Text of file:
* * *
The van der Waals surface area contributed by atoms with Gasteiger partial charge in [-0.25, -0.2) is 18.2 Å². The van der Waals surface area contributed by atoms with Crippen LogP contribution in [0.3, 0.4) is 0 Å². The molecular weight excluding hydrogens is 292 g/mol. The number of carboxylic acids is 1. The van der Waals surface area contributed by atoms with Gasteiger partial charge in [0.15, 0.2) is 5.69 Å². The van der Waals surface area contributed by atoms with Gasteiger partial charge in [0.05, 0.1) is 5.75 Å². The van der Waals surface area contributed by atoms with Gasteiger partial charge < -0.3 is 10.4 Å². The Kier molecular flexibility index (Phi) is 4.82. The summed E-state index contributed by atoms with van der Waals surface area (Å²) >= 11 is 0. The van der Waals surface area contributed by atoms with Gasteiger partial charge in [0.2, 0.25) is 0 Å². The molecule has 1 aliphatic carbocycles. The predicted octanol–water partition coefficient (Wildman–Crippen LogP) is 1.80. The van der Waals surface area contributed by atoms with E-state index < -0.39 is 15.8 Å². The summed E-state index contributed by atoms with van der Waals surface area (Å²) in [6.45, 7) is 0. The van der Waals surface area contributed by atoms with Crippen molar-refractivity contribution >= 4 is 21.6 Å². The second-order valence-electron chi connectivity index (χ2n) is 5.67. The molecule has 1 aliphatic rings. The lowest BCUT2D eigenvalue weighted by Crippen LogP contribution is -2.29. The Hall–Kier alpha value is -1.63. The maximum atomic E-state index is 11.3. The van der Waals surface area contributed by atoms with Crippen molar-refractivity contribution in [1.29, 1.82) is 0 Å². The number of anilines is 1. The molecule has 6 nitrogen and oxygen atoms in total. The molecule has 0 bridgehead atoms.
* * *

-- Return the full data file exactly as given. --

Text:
The van der Waals surface area contributed by atoms with Gasteiger partial charge in [-0.25, -0.2) is 18.2 Å². The van der Waals surface area contributed by atoms with Crippen LogP contribution in [0.3, 0.4) is 0 Å². The molecular weight excluding hydrogens is 292 g/mol. The number of carboxylic acids is 1. The van der Waals surface area contributed by atoms with Gasteiger partial charge in [0.15, 0.2) is 5.69 Å². The van der Waals surface area contributed by atoms with Gasteiger partial charge in [0.05, 0.1) is 5.75 Å². The van der Waals surface area contributed by atoms with Gasteiger partial charge < -0.3 is 10.4 Å². The Kier molecular flexibility index (Phi) is 4.82. The summed E-state index contributed by atoms with van der Waals surface area (Å²) >= 11 is 0. The van der Waals surface area contributed by atoms with Gasteiger partial charge in [0.2, 0.25) is 0 Å². The molecule has 1 aliphatic carbocycles. The predicted octanol–water partition coefficient (Wildman–Crippen LogP) is 1.80. The van der Waals surface area contributed by atoms with E-state index < -0.39 is 15.8 Å². The summed E-state index contributed by atoms with van der Waals surface area (Å²) in [6.45, 7) is 0. The van der Waals surface area contributed by atoms with Crippen molar-refractivity contribution >= 4 is 21.6 Å². The second-order valence-electron chi connectivity index (χ2n) is 5.67. The molecule has 1 aliphatic rings. The lowest BCUT2D eigenvalue weighted by Crippen LogP contribution is -2.29. The Hall–Kier alpha value is -1.63. The maximum atomic E-state index is 11.3. The van der Waals surface area contributed by atoms with Crippen molar-refractivity contribution in [1.29, 1.82) is 0 Å². The number of anilines is 1. The molecule has 6 nitrogen and oxygen atoms in total. The molecule has 0 bridgehead atoms.